revenue failure
From left to right, Oklahoma House Speaker Jeff Hickman (R-Fairview), Oklahoma Secretary of Finance Preston Doerflinger and Sen. Clark Jolley (R-Edmond) discuss the state's budget issues Thursday at the State Capitol. (William W. Savage III)

“So there you have it, folks.”

Oklahoma Secretary of Finance Preston Doerflinger opened his remarks at a Thursday press conference by letting the enormity of the state’s budget dilemma sink in: $900 million less projected revenue for next fiscal year and an impending “revenue failure” declaration for this year’s appropriations coming Monday.

“The fact that we find ourselves in this position is providing us with a tremendous opportunity,” Doerflinger pitched to a crowd of reporters. “I’ve been talking for years about the structural problems the state faces. Now, we find ourselves in a very challenging situation. Panicking about the situation is not productive. We need to use this as an opportunity to do the things we otherwise might not have the will to do.”

In the longer term (next year’s budget), exactly what those things will be remains unclear, and Doerflinger, House Speaker Jeff Hickman (R-Fairview) and Senate Appropriations Chairman Clark Jolley (R-Edmond) only provided faint outlines of how legislative leaders and Gov. Mary Fallin will fill next year’s budget hole.

“Our job is not to let the oil bust knock us out,” Hickman said.

But in the shorter term, the revenue failure for this fiscal year will mean between 2 and 4 percent cuts across the board to state agencies, Doerflinger said. That includes education.

“The state revenue failure will have a significant and painful impact on our schools during a time in which every dollar is precious,” State Superintendent of Public Instruction Joy Hofmeister said in a statement earlier this week. “It is difficult to foresee a scenario in which Oklahoma’s schoolchildren will not feel the negative impact of this crisis.”

The assembled power players in Oklahoma’s budget process mostly agreed Thursday, citing common sense and the magnitude of next year’s projected shortfall.

But when questions and conversation turned to the topic of education, the three men pushed back against a recent Associated Press story from Sean Murphy that highlighted public concern over previous income tax cuts and the new cut that will take effect Jan. 1.

The two legislators argued that the $900 million budget deficit has no connection to the income tax-rate lowering that will occur Jan. 1. But after a question from The Oklahoman’s Rick Green, Doerflinger corrected them and pointed out that about $47 million in additional income tax revenue would have been collected from Jan. 1 through June 30, 2016.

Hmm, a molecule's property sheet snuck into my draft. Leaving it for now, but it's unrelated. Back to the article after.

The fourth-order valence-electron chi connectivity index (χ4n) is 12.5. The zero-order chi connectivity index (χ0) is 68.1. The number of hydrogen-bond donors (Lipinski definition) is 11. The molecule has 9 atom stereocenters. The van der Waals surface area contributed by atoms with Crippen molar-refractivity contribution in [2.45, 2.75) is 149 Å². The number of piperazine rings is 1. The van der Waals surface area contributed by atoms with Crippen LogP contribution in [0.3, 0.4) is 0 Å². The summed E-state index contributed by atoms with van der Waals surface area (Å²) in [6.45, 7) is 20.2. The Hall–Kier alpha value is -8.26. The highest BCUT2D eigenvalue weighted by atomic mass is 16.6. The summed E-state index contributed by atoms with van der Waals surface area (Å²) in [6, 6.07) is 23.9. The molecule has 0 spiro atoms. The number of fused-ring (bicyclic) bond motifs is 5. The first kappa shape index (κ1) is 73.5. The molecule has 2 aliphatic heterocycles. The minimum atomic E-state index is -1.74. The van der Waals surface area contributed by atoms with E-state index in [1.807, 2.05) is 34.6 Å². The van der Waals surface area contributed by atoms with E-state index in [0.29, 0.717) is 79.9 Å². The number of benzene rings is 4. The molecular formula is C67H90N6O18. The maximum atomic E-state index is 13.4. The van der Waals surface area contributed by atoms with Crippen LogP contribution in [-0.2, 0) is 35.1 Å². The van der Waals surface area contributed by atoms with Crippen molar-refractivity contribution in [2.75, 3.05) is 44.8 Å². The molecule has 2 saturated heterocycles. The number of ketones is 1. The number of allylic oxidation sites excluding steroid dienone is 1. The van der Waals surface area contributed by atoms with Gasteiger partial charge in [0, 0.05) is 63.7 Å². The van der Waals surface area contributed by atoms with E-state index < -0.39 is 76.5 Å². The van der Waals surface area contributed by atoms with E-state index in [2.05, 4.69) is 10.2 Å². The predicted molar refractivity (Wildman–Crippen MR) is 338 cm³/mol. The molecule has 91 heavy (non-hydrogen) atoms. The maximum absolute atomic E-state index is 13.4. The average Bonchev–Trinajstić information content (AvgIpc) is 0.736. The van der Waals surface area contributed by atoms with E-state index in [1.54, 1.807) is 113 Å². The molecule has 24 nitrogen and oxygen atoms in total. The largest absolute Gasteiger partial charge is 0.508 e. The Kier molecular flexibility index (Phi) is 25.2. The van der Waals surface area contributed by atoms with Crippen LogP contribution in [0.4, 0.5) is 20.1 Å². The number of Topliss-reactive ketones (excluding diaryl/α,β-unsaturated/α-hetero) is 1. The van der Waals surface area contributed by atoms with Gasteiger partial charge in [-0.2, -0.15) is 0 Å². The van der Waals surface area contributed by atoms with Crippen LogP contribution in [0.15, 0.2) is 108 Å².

“It is a small piece of the overall picture we’re talking about,” Doerflinger said. “The citizens of this state have elected majorities in both the senate and the house and every statewide office because they want low taxes. The electorate has elected a Republican majority that runs on low taxes.”

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Hickman and Jolley, meanwhile, attempted to thread a narrow political needle — speaking of a need to provide teacher raises and prevent cuts to core services while also railing on the state’s existing budget process that takes billions of dollars “off the top” for things like education and county roads, thus leaving legislators with fewer dollars to appropriate.

“If we’re spending more money than we ever have, why is that not getting into teachers’ salaries?” Jolley asked.

Hickman recited numbers saying state agencies like the Oklahoma Educational Television Authority, the Department of Environmental Quality, the Insurance Department and the Oklahoma Department of Emergency Management have absorbed up to 20 and even 30 percent cuts since the recession began in 2008.

Then, Hickman pointed to common education figures showing a 5.83 percent increase in funding since 2007. He hammered home that schools have more total dollars than they’ve ever had before, but he conceded that health insurance, energy costs and student enrollment have all climbed substantially over the past eight years.

“When you have those costs growing, that’s what’s eating up all that money to put into salaries,” Hickman said after the press conference. “I think we’ve got to figure out a way to strike a balance to get more money into pockets and figure out what we do with those health insurance costs.”

The best fix, of course, would be a return of even average oil tax revenue in the state. Numbers handed out Thursday showed this fiscal year’s projected gross production tax revenues for oil will be 98.2 percent lower than the fiscal year estimate from June. More than $100 million was estimated, while only about $1.8 million is projected for collection.

Corresponding projections for most other revenue streams are also down, thanks largely to the oil bust, Hickman and the others said.

Opportunities for higher oil revenues

Asked whether the impending Congressional allowance of oil exports would yield immediate benefits in Oklahoma, Hickman expressed cautious optimism.

“As we get more of our supply on the market, then the price should go back up,” Hickman said, pointing to a 70 percent drop in oil prices in the past year. The price even dropped Thursday, finishing at $34.95 for a barrel of crude.

Jolley noted a different sort of oil-price paradox during the press conference.

“We’re one war in the Middle East away from high gas prices and high oil prices,” he said.

The Board of Equalization will meet Monday to confirm estimates and projections.

(Correction: A quote from Hickman regarding employee benefits was deleted because the number did not involve teachers as stated.)